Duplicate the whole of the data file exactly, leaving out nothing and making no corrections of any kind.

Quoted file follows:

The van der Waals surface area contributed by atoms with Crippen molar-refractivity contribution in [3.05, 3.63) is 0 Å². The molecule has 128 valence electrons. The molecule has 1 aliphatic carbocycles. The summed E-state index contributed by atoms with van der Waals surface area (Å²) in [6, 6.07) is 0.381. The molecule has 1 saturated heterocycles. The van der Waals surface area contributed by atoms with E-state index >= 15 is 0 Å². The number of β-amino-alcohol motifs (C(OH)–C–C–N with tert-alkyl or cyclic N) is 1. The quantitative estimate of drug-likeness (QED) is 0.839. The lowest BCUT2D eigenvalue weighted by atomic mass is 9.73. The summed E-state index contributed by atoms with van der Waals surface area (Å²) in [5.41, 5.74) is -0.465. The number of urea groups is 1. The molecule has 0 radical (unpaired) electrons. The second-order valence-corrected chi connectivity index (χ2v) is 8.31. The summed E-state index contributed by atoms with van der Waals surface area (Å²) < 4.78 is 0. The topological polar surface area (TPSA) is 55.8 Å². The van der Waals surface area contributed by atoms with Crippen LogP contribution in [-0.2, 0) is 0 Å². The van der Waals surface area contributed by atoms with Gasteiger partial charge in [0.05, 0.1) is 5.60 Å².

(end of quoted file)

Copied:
The van der Waals surface area contributed by atoms with Crippen molar-refractivity contribution in [3.05, 3.63) is 0 Å². The molecule has 128 valence electrons. The molecule has 1 aliphatic carbocycles. The summed E-state index contributed by atoms with van der Waals surface area (Å²) in [6, 6.07) is 0.381. The molecule has 1 saturated heterocycles. The van der Waals surface area contributed by atoms with E-state index >= 15 is 0 Å². The number of β-amino-alcohol motifs (C(OH)–C–C–N with tert-alkyl or cyclic N) is 1. The quantitative estimate of drug-likeness (QED) is 0.839. The lowest BCUT2D eigenvalue weighted by atomic mass is 9.73. The summed E-state index contributed by atoms with van der Waals surface area (Å²) in [5.41, 5.74) is -0.465. The number of urea groups is 1. The molecule has 0 radical (unpaired) electrons. The second-order valence-corrected chi connectivity index (χ2v) is 8.31. The summed E-state index contributed by atoms with van der Waals surface area (Å²) < 4.78 is 0. The topological polar surface area (TPSA) is 55.8 Å². The van der Waals surface area contributed by atoms with Crippen LogP contribution in [-0.2, 0) is 0 Å². The van der Waals surface area contributed by atoms with Gasteiger partial charge in [0.05, 0.1) is 5.60 Å².